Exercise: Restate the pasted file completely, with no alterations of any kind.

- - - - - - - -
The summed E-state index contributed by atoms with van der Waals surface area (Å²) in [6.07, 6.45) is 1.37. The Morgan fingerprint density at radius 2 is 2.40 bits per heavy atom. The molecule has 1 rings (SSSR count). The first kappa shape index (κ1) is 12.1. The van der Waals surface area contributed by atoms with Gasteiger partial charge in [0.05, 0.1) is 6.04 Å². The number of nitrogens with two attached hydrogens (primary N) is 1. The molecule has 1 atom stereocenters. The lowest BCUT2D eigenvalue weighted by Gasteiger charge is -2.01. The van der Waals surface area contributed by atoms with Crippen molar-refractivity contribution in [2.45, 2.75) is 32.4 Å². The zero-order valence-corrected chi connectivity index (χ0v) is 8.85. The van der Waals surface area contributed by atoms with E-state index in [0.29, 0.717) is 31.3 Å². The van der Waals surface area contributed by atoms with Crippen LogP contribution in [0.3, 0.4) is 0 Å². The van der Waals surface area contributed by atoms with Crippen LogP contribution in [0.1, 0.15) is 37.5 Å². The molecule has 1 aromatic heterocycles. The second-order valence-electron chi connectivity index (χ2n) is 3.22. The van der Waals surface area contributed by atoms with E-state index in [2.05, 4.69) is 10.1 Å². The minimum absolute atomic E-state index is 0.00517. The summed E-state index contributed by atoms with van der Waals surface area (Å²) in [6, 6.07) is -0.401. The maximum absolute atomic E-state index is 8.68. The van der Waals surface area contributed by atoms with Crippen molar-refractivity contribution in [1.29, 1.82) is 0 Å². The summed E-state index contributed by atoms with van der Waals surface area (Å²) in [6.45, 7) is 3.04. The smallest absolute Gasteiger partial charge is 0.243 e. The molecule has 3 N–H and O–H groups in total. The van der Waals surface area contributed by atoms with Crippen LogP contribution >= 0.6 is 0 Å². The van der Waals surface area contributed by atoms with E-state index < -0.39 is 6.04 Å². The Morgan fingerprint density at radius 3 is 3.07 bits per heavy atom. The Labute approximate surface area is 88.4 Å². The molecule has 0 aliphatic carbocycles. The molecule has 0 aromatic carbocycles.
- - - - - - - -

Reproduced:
The summed E-state index contributed by atoms with van der Waals surface area (Å²) in [6.07, 6.45) is 1.37. The Morgan fingerprint density at radius 2 is 2.40 bits per heavy atom. The molecule has 1 rings (SSSR count). The first kappa shape index (κ1) is 12.1. The van der Waals surface area contributed by atoms with Gasteiger partial charge in [0.05, 0.1) is 6.04 Å². The number of nitrogens with two attached hydrogens (primary N) is 1. The molecule has 1 atom stereocenters. The lowest BCUT2D eigenvalue weighted by Gasteiger charge is -2.01. The van der Waals surface area contributed by atoms with Crippen molar-refractivity contribution in [2.45, 2.75) is 32.4 Å². The zero-order valence-corrected chi connectivity index (χ0v) is 8.85. The van der Waals surface area contributed by atoms with E-state index in [0.29, 0.717) is 31.3 Å². The van der Waals surface area contributed by atoms with Crippen LogP contribution in [0.3, 0.4) is 0 Å². The van der Waals surface area contributed by atoms with Crippen LogP contribution in [0.1, 0.15) is 37.5 Å². The molecule has 1 aromatic heterocycles. The second-order valence-electron chi connectivity index (χ2n) is 3.22. The van der Waals surface area contributed by atoms with E-state index in [2.05, 4.69) is 10.1 Å². The minimum absolute atomic E-state index is 0.00517. The summed E-state index contributed by atoms with van der Waals surface area (Å²) in [6, 6.07) is -0.401. The maximum absolute atomic E-state index is 8.68. The van der Waals surface area contributed by atoms with Crippen molar-refractivity contribution in [1.29, 1.82) is 0 Å². The summed E-state index contributed by atoms with van der Waals surface area (Å²) in [6.45, 7) is 3.04. The smallest absolute Gasteiger partial charge is 0.243 e. The molecule has 3 N–H and O–H groups in total. The van der Waals surface area contributed by atoms with Crippen LogP contribution >= 0.6 is 0 Å². The van der Waals surface area contributed by atoms with E-state index < -0.39 is 6.04 Å². The Morgan fingerprint density at radius 3 is 3.07 bits per heavy atom. The Labute approximate surface area is 88.4 Å². The molecule has 0 aliphatic carbocycles. The molecule has 0 aromatic carbocycles.